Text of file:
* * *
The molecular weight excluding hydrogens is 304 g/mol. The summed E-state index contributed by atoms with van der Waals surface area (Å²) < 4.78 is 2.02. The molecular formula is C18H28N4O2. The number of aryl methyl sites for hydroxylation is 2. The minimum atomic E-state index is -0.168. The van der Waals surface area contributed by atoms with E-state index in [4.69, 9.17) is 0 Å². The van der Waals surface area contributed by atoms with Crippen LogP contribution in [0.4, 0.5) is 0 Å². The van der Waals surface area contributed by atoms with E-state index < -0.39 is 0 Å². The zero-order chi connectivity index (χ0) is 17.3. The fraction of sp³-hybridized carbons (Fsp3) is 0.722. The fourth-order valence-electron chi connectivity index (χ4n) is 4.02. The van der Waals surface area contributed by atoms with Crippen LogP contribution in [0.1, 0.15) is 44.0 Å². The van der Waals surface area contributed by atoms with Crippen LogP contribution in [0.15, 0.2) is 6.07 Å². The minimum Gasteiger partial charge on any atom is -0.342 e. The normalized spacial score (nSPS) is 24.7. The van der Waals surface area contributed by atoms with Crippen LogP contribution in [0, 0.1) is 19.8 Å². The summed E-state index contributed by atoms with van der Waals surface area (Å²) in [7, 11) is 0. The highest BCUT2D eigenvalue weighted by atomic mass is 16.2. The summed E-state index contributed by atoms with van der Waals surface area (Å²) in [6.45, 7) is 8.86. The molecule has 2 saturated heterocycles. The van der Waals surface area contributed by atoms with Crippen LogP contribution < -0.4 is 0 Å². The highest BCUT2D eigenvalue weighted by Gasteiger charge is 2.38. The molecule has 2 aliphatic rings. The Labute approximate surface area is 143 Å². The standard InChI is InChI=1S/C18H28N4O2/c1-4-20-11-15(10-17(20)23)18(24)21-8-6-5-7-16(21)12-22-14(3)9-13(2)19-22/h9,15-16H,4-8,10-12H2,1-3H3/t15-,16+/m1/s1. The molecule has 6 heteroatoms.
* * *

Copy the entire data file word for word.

The molecular weight excluding hydrogens is 304 g/mol. The summed E-state index contributed by atoms with van der Waals surface area (Å²) < 4.78 is 2.02. The molecular formula is C18H28N4O2. The number of aryl methyl sites for hydroxylation is 2. The minimum atomic E-state index is -0.168. The van der Waals surface area contributed by atoms with E-state index in [4.69, 9.17) is 0 Å². The van der Waals surface area contributed by atoms with Crippen LogP contribution in [0.4, 0.5) is 0 Å². The van der Waals surface area contributed by atoms with E-state index < -0.39 is 0 Å². The zero-order chi connectivity index (χ0) is 17.3. The fraction of sp³-hybridized carbons (Fsp3) is 0.722. The fourth-order valence-electron chi connectivity index (χ4n) is 4.02. The van der Waals surface area contributed by atoms with Crippen LogP contribution in [0.1, 0.15) is 44.0 Å². The van der Waals surface area contributed by atoms with Crippen LogP contribution in [0.15, 0.2) is 6.07 Å². The minimum Gasteiger partial charge on any atom is -0.342 e. The normalized spacial score (nSPS) is 24.7. The van der Waals surface area contributed by atoms with Crippen LogP contribution in [0, 0.1) is 19.8 Å². The summed E-state index contributed by atoms with van der Waals surface area (Å²) in [7, 11) is 0. The highest BCUT2D eigenvalue weighted by atomic mass is 16.2. The summed E-state index contributed by atoms with van der Waals surface area (Å²) in [6.45, 7) is 8.86. The molecule has 2 saturated heterocycles. The van der Waals surface area contributed by atoms with Crippen LogP contribution < -0.4 is 0 Å². The highest BCUT2D eigenvalue weighted by Gasteiger charge is 2.38. The molecule has 2 aliphatic rings. The Labute approximate surface area is 143 Å². The standard InChI is InChI=1S/C18H28N4O2/c1-4-20-11-15(10-17(20)23)18(24)21-8-6-5-7-16(21)12-22-14(3)9-13(2)19-22/h9,15-16H,4-8,10-12H2,1-3H3/t15-,16+/m1/s1. The molecule has 6 heteroatoms.